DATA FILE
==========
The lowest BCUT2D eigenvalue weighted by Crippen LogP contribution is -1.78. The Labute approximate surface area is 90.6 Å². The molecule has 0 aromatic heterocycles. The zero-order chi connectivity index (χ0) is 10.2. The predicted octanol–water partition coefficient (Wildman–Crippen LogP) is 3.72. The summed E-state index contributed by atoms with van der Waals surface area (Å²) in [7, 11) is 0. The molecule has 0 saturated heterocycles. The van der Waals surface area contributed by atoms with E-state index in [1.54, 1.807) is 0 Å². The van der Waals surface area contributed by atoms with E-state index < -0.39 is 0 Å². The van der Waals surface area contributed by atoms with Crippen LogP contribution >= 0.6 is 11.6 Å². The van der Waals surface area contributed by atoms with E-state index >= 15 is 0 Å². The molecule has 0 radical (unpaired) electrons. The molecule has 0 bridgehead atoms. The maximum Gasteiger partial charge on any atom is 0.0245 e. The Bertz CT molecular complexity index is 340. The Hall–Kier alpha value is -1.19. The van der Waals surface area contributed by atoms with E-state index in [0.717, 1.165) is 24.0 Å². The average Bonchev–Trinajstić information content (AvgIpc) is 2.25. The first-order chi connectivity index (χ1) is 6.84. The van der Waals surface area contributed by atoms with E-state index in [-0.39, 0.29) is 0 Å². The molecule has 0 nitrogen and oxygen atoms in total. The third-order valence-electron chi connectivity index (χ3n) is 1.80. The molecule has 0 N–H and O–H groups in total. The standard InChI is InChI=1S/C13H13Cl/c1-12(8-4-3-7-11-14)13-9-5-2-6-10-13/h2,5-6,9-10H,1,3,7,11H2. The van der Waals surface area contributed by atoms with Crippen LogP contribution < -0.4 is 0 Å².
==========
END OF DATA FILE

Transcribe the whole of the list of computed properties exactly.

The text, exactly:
The lowest BCUT2D eigenvalue weighted by Crippen LogP contribution is -1.78. The Labute approximate surface area is 90.6 Å². The molecule has 0 aromatic heterocycles. The zero-order chi connectivity index (χ0) is 10.2. The predicted octanol–water partition coefficient (Wildman–Crippen LogP) is 3.72. The summed E-state index contributed by atoms with van der Waals surface area (Å²) in [7, 11) is 0. The molecule has 0 saturated heterocycles. The van der Waals surface area contributed by atoms with E-state index in [1.54, 1.807) is 0 Å². The van der Waals surface area contributed by atoms with E-state index < -0.39 is 0 Å². The van der Waals surface area contributed by atoms with Crippen LogP contribution >= 0.6 is 11.6 Å². The van der Waals surface area contributed by atoms with E-state index >= 15 is 0 Å². The molecule has 0 radical (unpaired) electrons. The molecule has 0 bridgehead atoms. The maximum Gasteiger partial charge on any atom is 0.0245 e. The Bertz CT molecular complexity index is 340. The Hall–Kier alpha value is -1.19. The van der Waals surface area contributed by atoms with E-state index in [0.717, 1.165) is 24.0 Å². The average Bonchev–Trinajstić information content (AvgIpc) is 2.25. The first-order chi connectivity index (χ1) is 6.84. The van der Waals surface area contributed by atoms with E-state index in [-0.39, 0.29) is 0 Å². The molecule has 0 nitrogen and oxygen atoms in total. The third-order valence-electron chi connectivity index (χ3n) is 1.80. The molecule has 0 N–H and O–H groups in total. The standard InChI is InChI=1S/C13H13Cl/c1-12(8-4-3-7-11-14)13-9-5-2-6-10-13/h2,5-6,9-10H,1,3,7,11H2. The van der Waals surface area contributed by atoms with Crippen LogP contribution < -0.4 is 0 Å².